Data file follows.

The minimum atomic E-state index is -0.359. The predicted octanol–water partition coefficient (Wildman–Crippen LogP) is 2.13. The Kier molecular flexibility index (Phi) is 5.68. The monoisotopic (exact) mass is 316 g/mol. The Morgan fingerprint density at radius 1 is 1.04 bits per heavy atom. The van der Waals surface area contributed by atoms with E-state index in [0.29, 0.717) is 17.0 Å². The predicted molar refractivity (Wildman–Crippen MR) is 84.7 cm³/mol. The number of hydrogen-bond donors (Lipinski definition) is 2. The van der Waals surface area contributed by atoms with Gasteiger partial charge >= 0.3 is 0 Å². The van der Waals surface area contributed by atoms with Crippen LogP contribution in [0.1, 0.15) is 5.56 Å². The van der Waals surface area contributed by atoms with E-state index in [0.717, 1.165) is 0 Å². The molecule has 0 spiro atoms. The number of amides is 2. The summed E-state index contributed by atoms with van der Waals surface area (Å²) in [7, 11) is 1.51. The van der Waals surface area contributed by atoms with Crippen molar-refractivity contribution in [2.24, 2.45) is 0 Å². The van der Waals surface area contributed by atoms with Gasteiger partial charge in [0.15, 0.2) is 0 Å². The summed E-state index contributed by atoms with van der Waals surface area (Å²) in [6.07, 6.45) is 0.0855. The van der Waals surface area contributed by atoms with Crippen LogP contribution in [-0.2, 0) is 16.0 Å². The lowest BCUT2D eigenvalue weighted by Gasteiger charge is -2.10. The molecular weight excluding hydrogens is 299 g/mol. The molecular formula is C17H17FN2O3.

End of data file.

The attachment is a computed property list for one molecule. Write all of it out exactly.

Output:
The minimum atomic E-state index is -0.359. The predicted octanol–water partition coefficient (Wildman–Crippen LogP) is 2.13. The Kier molecular flexibility index (Phi) is 5.68. The monoisotopic (exact) mass is 316 g/mol. The Morgan fingerprint density at radius 1 is 1.04 bits per heavy atom. The van der Waals surface area contributed by atoms with E-state index in [0.29, 0.717) is 17.0 Å². The predicted molar refractivity (Wildman–Crippen MR) is 84.7 cm³/mol. The number of hydrogen-bond donors (Lipinski definition) is 2. The van der Waals surface area contributed by atoms with Gasteiger partial charge >= 0.3 is 0 Å². The van der Waals surface area contributed by atoms with Crippen LogP contribution in [0.1, 0.15) is 5.56 Å². The van der Waals surface area contributed by atoms with E-state index in [0.717, 1.165) is 0 Å². The molecule has 0 spiro atoms. The number of amides is 2. The summed E-state index contributed by atoms with van der Waals surface area (Å²) in [7, 11) is 1.51. The van der Waals surface area contributed by atoms with Crippen molar-refractivity contribution in [2.24, 2.45) is 0 Å². The van der Waals surface area contributed by atoms with Gasteiger partial charge in [0.15, 0.2) is 0 Å². The summed E-state index contributed by atoms with van der Waals surface area (Å²) in [6.07, 6.45) is 0.0855. The van der Waals surface area contributed by atoms with Crippen LogP contribution in [-0.2, 0) is 16.0 Å². The lowest BCUT2D eigenvalue weighted by Gasteiger charge is -2.10. The molecular weight excluding hydrogens is 299 g/mol. The molecular formula is C17H17FN2O3.